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Graphene morphology, Oxide superconductors, Metallic oxides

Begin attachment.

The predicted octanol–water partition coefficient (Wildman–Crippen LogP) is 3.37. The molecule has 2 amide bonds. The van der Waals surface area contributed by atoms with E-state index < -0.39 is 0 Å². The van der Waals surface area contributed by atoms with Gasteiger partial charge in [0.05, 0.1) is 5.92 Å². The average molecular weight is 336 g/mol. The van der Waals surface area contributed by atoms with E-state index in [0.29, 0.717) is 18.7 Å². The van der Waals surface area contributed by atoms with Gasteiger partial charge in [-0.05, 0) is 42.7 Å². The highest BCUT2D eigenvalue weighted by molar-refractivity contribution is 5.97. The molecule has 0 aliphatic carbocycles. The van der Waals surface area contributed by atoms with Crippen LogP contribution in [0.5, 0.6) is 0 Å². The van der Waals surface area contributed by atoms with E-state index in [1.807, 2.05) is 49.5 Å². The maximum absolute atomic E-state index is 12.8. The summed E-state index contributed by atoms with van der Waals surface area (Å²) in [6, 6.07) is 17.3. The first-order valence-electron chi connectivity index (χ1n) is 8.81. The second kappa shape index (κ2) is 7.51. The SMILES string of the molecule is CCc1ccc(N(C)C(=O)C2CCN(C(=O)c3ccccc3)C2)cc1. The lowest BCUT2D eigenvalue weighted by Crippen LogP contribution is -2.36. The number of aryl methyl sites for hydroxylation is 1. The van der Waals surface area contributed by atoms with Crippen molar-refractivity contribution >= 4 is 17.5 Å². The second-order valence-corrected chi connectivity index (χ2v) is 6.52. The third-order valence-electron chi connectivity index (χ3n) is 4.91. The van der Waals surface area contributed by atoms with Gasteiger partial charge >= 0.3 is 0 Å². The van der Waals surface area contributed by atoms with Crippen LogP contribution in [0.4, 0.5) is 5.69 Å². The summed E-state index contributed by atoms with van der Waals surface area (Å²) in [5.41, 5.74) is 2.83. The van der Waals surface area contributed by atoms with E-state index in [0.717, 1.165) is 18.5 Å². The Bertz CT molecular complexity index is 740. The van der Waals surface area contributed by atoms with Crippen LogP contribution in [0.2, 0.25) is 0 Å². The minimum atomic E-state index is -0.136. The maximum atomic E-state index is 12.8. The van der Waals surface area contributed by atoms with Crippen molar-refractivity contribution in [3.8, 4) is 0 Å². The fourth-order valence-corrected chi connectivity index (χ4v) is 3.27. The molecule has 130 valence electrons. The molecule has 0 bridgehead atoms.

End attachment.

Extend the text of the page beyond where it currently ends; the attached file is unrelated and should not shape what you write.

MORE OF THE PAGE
To develop a synthesis technique providing enhanced control of graphene film quality and uniformity, a systematic characterization and manipulation of hydrocarbon precursors generated during plasma enhanced chemical vapor deposition of graphene is presented. Remote ionization of acetylene is observed to generate a variety of neutral and ionized hydrocarbon precursors, while in situ manipulation of the size and reactivity of carbon species permitted to interact with the growth catalyst enables control of the resultant graphene morphology. Selective screening of high energy hydrocarbon ions coupled with a multistage bias growth regime results in the production of 90% few-to-monolayer graphene on 50 nm Ni/Cu alloy catalysts at 500 C. Additionally, synthesis with low power secondary ionization processes is performed and reveals further control during the growth, enabling a 50% reduction in average defect densities throughout the film. Mass spectrometry and UV-Vis spectroscopy monitoring of the reaction environment in conjunction with Raman characterization of the synthesized graphene films facilitates correlation of the carbon species permitted to reach the catalyst surface to the ultimate quality, layer number, and uniformity of the graphene film. These findings reveal a robust technique to control graphene synthesis pathways during plasma enhanced chemical vapor deposition.


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